Featured image background photo: Alex Indigo/Flickr.

EU’s rules on genetically improved crops a ‘threat’ to developments in agriculture, say MPs

A report out today is calling for the equivalent of Nice – the National Institute for Health and Clinical Excellence – for developments in crop technologies. The House of Commons Science and Technology Committee also says the government should encourage more public debate around developments in crop technologies

It recommends forming a ‘citizens council’ for considering the social and ethical impacts of new crops. Nice has a similar role producing advice on new medicines, which is used by the NHS to make funding decisions.

In its report, the committee criticises the model used for regulating genetically modified organisms in the European Union. The system “threatens to prevent such products from reaching the market both in the UK, in Europe and, as a result of trade issues, potentially in the developing world,” according to the committee of MPs.

The report has been published following a consultation with several organisations and individuals, including scientists and campaigners. In his evidence to the committee, the John Innes Centre’s Professor Mike Bevan said that plant science in the UK is a strong and well-organised field of research.

“Plant science in the UK punches above its weight,” he said. “However, the current regulatory system means that the fruits of this research are not able to be applied in a straightforward manner.”

The environmental activist and former anti-GM campaigner Mark Lynas, who reversed his position on GM crops in 2013, said the “non-functional” model used in Europe has led to even stricter regulations in African countries.

Lynas said in his written evidence that African governments are concerned about the impacts of GM crops because of EU opposition. “Surely, they ask, such an advanced and enlightened continent could not possibly have a regulatory regime based on politics rather than science?”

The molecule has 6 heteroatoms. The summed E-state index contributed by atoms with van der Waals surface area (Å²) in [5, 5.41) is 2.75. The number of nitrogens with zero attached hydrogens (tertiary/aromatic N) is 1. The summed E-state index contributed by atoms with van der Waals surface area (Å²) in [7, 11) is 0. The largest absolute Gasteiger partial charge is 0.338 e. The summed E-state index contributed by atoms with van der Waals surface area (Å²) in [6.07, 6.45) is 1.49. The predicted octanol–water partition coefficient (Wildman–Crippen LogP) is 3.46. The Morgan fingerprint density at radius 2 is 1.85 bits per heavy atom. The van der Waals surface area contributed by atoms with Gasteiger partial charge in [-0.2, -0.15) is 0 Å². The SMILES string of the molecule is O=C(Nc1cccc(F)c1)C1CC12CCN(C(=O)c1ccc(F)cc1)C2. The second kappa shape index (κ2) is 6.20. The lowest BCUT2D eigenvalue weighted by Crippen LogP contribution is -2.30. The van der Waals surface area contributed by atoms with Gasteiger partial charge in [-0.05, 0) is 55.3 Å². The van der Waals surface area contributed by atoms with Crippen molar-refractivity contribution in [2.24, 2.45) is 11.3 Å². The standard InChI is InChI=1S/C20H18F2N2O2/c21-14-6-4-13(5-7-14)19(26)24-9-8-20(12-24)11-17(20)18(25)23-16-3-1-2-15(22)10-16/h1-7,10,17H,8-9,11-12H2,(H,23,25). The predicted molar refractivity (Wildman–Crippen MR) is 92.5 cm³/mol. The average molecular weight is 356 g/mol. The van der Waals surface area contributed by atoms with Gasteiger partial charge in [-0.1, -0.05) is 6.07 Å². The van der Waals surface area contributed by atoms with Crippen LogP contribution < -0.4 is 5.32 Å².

Another of the committee’s recommendations is that we stop using the term ‘genetically modified’, or ‘GM’. The government’s chief scientific adviser, Professor Sir Mark Walport, said that the term makes people think of such techniques “as though it was a generic technology, which we should not do.”

The committee also said the term also encourages people to use the same arguments as when the first GM plant products, such as Flavr Savr tomatoes, were developed in the 1990s – despite huge developments in the techniques used since then.

But delivering food security needs a diverse range of approaches, the report says. There isn’t one “cure-all” for the global challenges facing agriculture, and the approach we take should use social, economic and political methods in tandem with technological means.

The Science and Technology Committee, like all House of Commons select committees, is independent of the government. Its role is to scrutinise the Government Office for Science and make sure its policies and decisions are based on scientific evidence.

You can read the full report on the committee’s web pages.

This post first appeared on, a blog by PhD students at the John Innes Centre.

Featured image: Bjärehalvön by Skånska Matupplevelser/Flickr.

Dodgy sausages and the dangers of owning a cat: the 2014 Ig Nobel prizes

The Ig Nobel prizes, which celebrate “research that first makes people laugh, and then makes them think”, were awarded in a ceremony at Harvard University last week. 2014 marks the 24th time the prizes have been given. Past rewards have included a bra that doubles as a protective face mask and work on finding the best surface over which to drag your sheep (sloping wood, dragging parallel to the grain). This year’s prizes featured the science of a banana skin’s slapstick value, a nosebleed treatment involving cured pork tampons and Norwegian scientists dressing up as polar bears. Like the Nobel prizes, the Ig Nobels are awarded in categories, from astronomy and engineering to psychology and neuroscience. So, in no particular order, here are this year’s winners.

Arctic science

Having observed Norwegian reindeer coming into contact with polar bears in Svalbard, Eigil Reimers and Sindre Eftestøl from the University of Oslo wanted to measure the reindeer’s responses. Without any polar bears on hand, they chose the next best thing: cosplay. They found that the reindeer ran more than twice the distance away from polar bear imitators than from humans in hiking clothes. No word on whether they attracted any real polar bears with their fetching costumes, though.